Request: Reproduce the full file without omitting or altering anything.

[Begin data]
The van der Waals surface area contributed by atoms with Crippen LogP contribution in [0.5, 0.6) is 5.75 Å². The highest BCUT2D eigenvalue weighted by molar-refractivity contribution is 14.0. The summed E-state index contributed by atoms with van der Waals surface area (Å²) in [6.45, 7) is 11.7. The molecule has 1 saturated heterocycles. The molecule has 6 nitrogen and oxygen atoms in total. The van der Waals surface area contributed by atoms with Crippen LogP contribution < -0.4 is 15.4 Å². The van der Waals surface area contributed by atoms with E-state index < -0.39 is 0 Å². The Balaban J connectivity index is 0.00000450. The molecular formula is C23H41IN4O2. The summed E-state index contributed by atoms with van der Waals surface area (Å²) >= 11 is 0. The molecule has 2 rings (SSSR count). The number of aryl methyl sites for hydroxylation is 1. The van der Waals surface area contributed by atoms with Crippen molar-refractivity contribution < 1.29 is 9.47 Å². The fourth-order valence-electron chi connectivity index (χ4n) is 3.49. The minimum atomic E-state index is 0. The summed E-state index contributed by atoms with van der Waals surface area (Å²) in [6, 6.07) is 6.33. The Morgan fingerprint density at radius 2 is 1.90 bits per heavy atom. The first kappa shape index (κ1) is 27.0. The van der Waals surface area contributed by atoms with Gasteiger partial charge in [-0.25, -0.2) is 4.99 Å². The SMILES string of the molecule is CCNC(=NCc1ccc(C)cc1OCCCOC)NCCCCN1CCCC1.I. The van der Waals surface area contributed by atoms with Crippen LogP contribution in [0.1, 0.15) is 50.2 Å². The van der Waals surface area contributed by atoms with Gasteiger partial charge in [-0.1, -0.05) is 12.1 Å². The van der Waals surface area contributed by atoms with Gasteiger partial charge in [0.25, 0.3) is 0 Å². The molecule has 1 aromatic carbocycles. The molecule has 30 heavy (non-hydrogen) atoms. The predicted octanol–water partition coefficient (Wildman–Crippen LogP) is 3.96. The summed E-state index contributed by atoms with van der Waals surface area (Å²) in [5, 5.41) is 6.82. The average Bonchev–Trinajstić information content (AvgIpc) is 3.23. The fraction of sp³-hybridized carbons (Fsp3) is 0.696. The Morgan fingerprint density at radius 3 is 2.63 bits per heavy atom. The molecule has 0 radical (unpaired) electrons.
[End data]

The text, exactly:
The van der Waals surface area contributed by atoms with Crippen LogP contribution in [0.5, 0.6) is 5.75 Å². The highest BCUT2D eigenvalue weighted by molar-refractivity contribution is 14.0. The summed E-state index contributed by atoms with van der Waals surface area (Å²) in [6.45, 7) is 11.7. The molecule has 1 saturated heterocycles. The molecule has 6 nitrogen and oxygen atoms in total. The van der Waals surface area contributed by atoms with Crippen LogP contribution < -0.4 is 15.4 Å². The van der Waals surface area contributed by atoms with E-state index < -0.39 is 0 Å². The Balaban J connectivity index is 0.00000450. The molecular formula is C23H41IN4O2. The summed E-state index contributed by atoms with van der Waals surface area (Å²) >= 11 is 0. The molecule has 2 rings (SSSR count). The number of aryl methyl sites for hydroxylation is 1. The van der Waals surface area contributed by atoms with Crippen molar-refractivity contribution < 1.29 is 9.47 Å². The fourth-order valence-electron chi connectivity index (χ4n) is 3.49. The minimum atomic E-state index is 0. The summed E-state index contributed by atoms with van der Waals surface area (Å²) in [6, 6.07) is 6.33. The Morgan fingerprint density at radius 2 is 1.90 bits per heavy atom. The first kappa shape index (κ1) is 27.0. The van der Waals surface area contributed by atoms with Gasteiger partial charge in [-0.25, -0.2) is 4.99 Å². The SMILES string of the molecule is CCNC(=NCc1ccc(C)cc1OCCCOC)NCCCCN1CCCC1.I. The van der Waals surface area contributed by atoms with Crippen LogP contribution in [0.1, 0.15) is 50.2 Å². The van der Waals surface area contributed by atoms with Gasteiger partial charge in [-0.1, -0.05) is 12.1 Å². The van der Waals surface area contributed by atoms with Gasteiger partial charge in [0.25, 0.3) is 0 Å². The molecule has 1 aromatic carbocycles. The molecule has 30 heavy (non-hydrogen) atoms. The predicted octanol–water partition coefficient (Wildman–Crippen LogP) is 3.96. The summed E-state index contributed by atoms with van der Waals surface area (Å²) in [5, 5.41) is 6.82. The average Bonchev–Trinajstić information content (AvgIpc) is 3.23. The fraction of sp³-hybridized carbons (Fsp3) is 0.696. The Morgan fingerprint density at radius 3 is 2.63 bits per heavy atom. The molecule has 0 radical (unpaired) electrons.